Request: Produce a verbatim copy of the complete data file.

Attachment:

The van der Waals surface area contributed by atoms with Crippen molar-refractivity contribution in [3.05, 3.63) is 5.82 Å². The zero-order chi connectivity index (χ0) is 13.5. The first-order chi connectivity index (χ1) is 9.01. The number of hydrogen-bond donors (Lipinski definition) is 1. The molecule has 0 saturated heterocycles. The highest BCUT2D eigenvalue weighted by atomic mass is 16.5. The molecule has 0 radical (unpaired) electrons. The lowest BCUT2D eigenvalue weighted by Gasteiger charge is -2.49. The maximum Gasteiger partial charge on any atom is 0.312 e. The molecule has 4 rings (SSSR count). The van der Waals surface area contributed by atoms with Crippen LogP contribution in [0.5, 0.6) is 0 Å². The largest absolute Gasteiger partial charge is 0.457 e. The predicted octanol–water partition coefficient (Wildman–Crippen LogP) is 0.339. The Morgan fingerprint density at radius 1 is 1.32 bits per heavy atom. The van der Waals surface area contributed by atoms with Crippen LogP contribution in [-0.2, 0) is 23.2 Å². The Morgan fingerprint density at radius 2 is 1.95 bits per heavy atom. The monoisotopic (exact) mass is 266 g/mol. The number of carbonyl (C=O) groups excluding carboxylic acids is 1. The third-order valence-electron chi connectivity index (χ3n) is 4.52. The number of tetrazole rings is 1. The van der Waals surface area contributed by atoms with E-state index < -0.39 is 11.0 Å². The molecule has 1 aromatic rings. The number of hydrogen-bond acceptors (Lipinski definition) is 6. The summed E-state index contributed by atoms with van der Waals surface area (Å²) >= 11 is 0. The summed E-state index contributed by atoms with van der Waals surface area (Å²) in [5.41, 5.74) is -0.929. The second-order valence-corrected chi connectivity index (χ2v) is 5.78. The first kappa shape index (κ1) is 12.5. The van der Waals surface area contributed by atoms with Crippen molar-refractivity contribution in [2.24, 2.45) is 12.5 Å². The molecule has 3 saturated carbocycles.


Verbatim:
The van der Waals surface area contributed by atoms with Crippen molar-refractivity contribution in [3.05, 3.63) is 5.82 Å². The zero-order chi connectivity index (χ0) is 13.5. The first-order chi connectivity index (χ1) is 9.01. The number of hydrogen-bond donors (Lipinski definition) is 1. The molecule has 0 saturated heterocycles. The highest BCUT2D eigenvalue weighted by atomic mass is 16.5. The molecule has 0 radical (unpaired) electrons. The lowest BCUT2D eigenvalue weighted by Gasteiger charge is -2.49. The maximum Gasteiger partial charge on any atom is 0.312 e. The molecule has 4 rings (SSSR count). The van der Waals surface area contributed by atoms with Crippen LogP contribution in [0.5, 0.6) is 0 Å². The largest absolute Gasteiger partial charge is 0.457 e. The predicted octanol–water partition coefficient (Wildman–Crippen LogP) is 0.339. The Morgan fingerprint density at radius 1 is 1.32 bits per heavy atom. The van der Waals surface area contributed by atoms with Crippen LogP contribution in [-0.2, 0) is 23.2 Å². The Morgan fingerprint density at radius 2 is 1.95 bits per heavy atom. The monoisotopic (exact) mass is 266 g/mol. The number of carbonyl (C=O) groups excluding carboxylic acids is 1. The third-order valence-electron chi connectivity index (χ3n) is 4.52. The number of tetrazole rings is 1. The van der Waals surface area contributed by atoms with E-state index < -0.39 is 11.0 Å². The molecule has 1 aromatic rings. The number of hydrogen-bond acceptors (Lipinski definition) is 6. The summed E-state index contributed by atoms with van der Waals surface area (Å²) >= 11 is 0. The summed E-state index contributed by atoms with van der Waals surface area (Å²) in [5.41, 5.74) is -0.929. The second-order valence-corrected chi connectivity index (χ2v) is 5.78. The first kappa shape index (κ1) is 12.5. The van der Waals surface area contributed by atoms with Crippen molar-refractivity contribution in [2.24, 2.45) is 12.5 Å². The molecule has 3 saturated carbocycles.